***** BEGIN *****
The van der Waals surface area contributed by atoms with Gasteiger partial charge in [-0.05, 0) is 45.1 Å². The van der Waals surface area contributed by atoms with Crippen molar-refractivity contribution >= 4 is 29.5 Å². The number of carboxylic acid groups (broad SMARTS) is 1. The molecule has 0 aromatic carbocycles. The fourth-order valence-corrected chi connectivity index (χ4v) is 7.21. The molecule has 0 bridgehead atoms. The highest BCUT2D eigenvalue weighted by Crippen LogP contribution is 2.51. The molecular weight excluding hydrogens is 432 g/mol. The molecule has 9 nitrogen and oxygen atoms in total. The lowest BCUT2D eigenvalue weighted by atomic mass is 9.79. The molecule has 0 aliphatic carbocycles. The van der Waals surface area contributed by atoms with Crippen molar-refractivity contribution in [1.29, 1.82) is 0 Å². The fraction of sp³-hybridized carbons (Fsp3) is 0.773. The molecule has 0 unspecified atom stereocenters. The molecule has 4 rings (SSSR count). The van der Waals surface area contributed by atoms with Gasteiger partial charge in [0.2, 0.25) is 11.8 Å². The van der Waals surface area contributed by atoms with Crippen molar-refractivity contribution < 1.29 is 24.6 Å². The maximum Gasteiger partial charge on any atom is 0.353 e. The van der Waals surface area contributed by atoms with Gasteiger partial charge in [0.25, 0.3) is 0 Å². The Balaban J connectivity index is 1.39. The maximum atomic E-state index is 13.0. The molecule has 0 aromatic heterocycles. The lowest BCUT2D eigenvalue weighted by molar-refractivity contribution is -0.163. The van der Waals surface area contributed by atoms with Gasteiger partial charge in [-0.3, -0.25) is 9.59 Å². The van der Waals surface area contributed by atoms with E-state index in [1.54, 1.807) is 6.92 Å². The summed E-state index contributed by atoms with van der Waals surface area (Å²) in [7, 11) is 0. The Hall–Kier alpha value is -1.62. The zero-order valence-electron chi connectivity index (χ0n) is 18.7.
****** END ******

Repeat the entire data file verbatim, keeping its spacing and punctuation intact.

The van der Waals surface area contributed by atoms with Gasteiger partial charge in [-0.05, 0) is 45.1 Å². The van der Waals surface area contributed by atoms with Crippen molar-refractivity contribution >= 4 is 29.5 Å². The number of carboxylic acid groups (broad SMARTS) is 1. The molecule has 0 aromatic carbocycles. The fourth-order valence-corrected chi connectivity index (χ4v) is 7.21. The molecule has 0 bridgehead atoms. The highest BCUT2D eigenvalue weighted by Crippen LogP contribution is 2.51. The molecular weight excluding hydrogens is 432 g/mol. The molecule has 9 nitrogen and oxygen atoms in total. The lowest BCUT2D eigenvalue weighted by atomic mass is 9.79. The molecule has 0 aliphatic carbocycles. The van der Waals surface area contributed by atoms with Crippen molar-refractivity contribution in [1.29, 1.82) is 0 Å². The fraction of sp³-hybridized carbons (Fsp3) is 0.773. The molecule has 0 unspecified atom stereocenters. The molecule has 4 rings (SSSR count). The van der Waals surface area contributed by atoms with Gasteiger partial charge in [0.2, 0.25) is 11.8 Å². The van der Waals surface area contributed by atoms with Crippen molar-refractivity contribution < 1.29 is 24.6 Å². The maximum Gasteiger partial charge on any atom is 0.353 e. The van der Waals surface area contributed by atoms with Gasteiger partial charge in [0.25, 0.3) is 0 Å². The Balaban J connectivity index is 1.39. The maximum atomic E-state index is 13.0. The molecule has 0 aromatic heterocycles. The lowest BCUT2D eigenvalue weighted by molar-refractivity contribution is -0.163. The van der Waals surface area contributed by atoms with Gasteiger partial charge in [-0.3, -0.25) is 9.59 Å². The van der Waals surface area contributed by atoms with E-state index in [1.54, 1.807) is 6.92 Å². The summed E-state index contributed by atoms with van der Waals surface area (Å²) in [7, 11) is 0. The Hall–Kier alpha value is -1.62. The zero-order valence-electron chi connectivity index (χ0n) is 18.7.